This is the kind of medicine you can play.
Creating hybrid conferences, especially one going ahead as a hybrid virtual and IRL like SIGGRAPH Asia 2021 was last week, takes commitment, massive coordination and dedication. It was great to find a chance to speak with some of the icons of the industry. Especially to speak with Matt Omernick, Co-Founder and Chief Creative Officer at Akili Interactive, who has a special story about successfully bringing gaming and entertainment into the medical field, with surprising results. I spoke with Matt as he prepared to speak about Akili Interactive and the new Endeavor Rx which is now completely FDA-approved and can be part of a therapeutic program against ADHD.
Akili Interactive’s new programs and games are great examples of what is now being developed in-game production for good. There is an entire industry developing these superpowers for entertainment to create experiences for those requiring release from stigma. These new games can release the good in everyone. They also change how medicine is designed and delivered.
To describe the new term, ‘Video Games As Medicine’, you need to dig deep into the technology, discover why something works, and how it can be made even better. The journey Omernick has taken from making games just for entertainment, quickly morphs to constructing an experience to help improve the mental outlook for possibly millions of patients into the future.
Way too many people across the planet have been infected with COVID-19. Another technology being developed at Akili Interactive is hoping to tackle COVID brain fog. Evidence is mounting on long-term neurological and cognitive symptoms that can persist in some COVID-19 patients, even after the virus has left the system. Even using the most conservative estimates of the number of COVID-19 survivors that experience cognitive impairments, the numbers are staggering. Akili Interactive’s crew is working with leading academic researchers to study AKL-T01 as a potential treatment for patients with COVID brain fog.
“These digital therapies like those created at Akili Interactive have been around for almost a decade now in their infancy,” says Omernick. “It’s really, well, become real. Akili as a company really hasn’t been super vocal in the gaming world, as we have been in the technology and science world. One of our games has become the world’s first video game with FDA clearance. Now is the time to generate a little more awareness, broadly speaking, that this area is calling out for talent. We need designers, artists and game writers. SIGGRAPH Asia 2021 is the perfect place to begin the call out for creatives.”
Matt Omernick was previously with LucasArts, in fact, the games division of the Lucasfilm company, for almost a decade. While the games he art-directed with LucasArts were games like Star Wars: Force Unleashed and Star Wars: Battlefront, their audiences were Star Wars fans wanting more of that universe. They wanted to build on that foundation and the games gave them that opportunity. There was perhaps a different ready-made fan base, compared to those watching for the release of Medal of Honor.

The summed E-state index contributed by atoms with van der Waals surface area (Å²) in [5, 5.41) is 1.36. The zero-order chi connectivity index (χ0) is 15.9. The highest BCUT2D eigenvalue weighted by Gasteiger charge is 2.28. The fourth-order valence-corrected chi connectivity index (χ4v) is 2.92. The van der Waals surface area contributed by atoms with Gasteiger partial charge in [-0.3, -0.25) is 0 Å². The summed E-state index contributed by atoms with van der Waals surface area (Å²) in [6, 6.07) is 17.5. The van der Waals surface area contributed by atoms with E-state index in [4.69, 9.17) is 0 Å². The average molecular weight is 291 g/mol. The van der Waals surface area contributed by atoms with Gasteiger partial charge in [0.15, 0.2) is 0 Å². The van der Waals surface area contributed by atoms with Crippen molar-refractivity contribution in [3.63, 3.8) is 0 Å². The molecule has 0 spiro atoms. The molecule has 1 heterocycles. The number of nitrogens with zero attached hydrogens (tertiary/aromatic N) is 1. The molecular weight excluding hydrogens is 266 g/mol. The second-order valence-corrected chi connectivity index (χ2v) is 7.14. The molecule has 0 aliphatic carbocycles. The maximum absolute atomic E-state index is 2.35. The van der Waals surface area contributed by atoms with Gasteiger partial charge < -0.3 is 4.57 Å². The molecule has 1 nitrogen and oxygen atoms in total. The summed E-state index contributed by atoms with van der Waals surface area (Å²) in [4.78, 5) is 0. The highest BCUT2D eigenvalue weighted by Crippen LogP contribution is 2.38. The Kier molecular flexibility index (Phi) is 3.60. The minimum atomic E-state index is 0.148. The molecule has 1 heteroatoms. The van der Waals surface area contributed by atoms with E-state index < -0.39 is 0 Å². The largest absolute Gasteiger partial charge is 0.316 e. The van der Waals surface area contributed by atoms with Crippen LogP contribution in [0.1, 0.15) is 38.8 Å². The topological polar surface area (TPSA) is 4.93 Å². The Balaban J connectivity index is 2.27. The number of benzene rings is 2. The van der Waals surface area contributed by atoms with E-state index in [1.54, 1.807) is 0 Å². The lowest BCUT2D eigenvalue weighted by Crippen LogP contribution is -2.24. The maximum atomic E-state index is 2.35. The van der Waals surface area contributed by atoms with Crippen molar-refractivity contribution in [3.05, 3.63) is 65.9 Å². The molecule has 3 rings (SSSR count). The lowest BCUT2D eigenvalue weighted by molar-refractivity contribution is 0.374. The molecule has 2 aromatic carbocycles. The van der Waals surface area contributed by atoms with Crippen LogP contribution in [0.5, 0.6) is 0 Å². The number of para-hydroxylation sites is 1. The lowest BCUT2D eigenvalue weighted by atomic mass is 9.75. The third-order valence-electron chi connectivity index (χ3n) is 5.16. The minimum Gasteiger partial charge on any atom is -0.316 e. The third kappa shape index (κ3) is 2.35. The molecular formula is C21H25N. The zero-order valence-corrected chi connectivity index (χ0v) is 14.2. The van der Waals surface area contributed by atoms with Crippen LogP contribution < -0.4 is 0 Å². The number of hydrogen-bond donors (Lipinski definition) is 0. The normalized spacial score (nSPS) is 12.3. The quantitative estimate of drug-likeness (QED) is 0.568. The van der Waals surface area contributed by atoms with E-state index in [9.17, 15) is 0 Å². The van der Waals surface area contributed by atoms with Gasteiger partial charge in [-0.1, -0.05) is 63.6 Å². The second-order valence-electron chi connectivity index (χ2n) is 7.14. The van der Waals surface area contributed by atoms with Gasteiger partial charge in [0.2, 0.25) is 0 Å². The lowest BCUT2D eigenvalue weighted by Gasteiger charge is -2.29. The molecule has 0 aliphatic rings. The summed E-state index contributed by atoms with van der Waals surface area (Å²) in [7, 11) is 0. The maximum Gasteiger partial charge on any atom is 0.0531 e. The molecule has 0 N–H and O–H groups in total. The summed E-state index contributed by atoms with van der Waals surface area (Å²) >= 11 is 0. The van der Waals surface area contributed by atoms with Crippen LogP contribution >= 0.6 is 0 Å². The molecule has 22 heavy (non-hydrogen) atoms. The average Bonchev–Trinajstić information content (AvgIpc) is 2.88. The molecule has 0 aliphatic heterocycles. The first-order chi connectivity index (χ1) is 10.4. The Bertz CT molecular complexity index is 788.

“A First-Person-Shooter (FPS) on a console was extremely new when Medal of Honor was released,” says Omernick. “GoldenEye 007 for the Nintendo 64 broke that ground in 1997. In fact, producing an FPS to run with a controller, was at the sweet spot at that time. Steven Spielberg was working on Saving Private Ryan at the time. They’d spun off Dreamworks Interactive with Microsoft, and the spawn of that idea came from Spielberg.” The October 1999 released Medal of Honor laid the groundwork for other historic war-based combat games, ultimately leading to Activision’s Call of Duty series.
The timing for PlayStation One and then PlayStation Two for those first two Medal of Honor games was perfect, for what for FPS games on consoles and go further. Both in the gameplay and in the art. “There was a ‘wow-factor’ in those releases,” says Matt, “a sensation for the viewer of really being in there.”
These days, Matt loves to watch the Mandalorian. He respects the fact they are still extending that franchise so well with experiential screen technologies like Virtual Production, with game-engine Unreal previz and CG lighting techniques only dreamed about when LucasArts produced The Force Unleashed. “The various technologies used here, of course, are being used to give the viewer, as I said earlier, the sensation of being right there in the action,” explains Omernick. “Now, in the field I am in right now, it is these experiences that create lasting, impressionable, deep experiences, that will change the brain.”
Matt is creating ‘mental medicines’ that are intrinsically delivered through the senses. This isn’t passive entertainment. The Akili Interactive modules are interactive content but seen from a medical point of view, you can compare it to a pill, but it is highly customisable, super-real experiences that cater for certain tastes, populations or certain individuals. Endeavor Rx is at work against ADHD and AKL-T01, being developed to combat COVID brain fog are just two gamified medicines of the present and future.
These experiences are now able to change the brain for good. Immersive experiences can fool the brain to become fortified to reality’s challenges.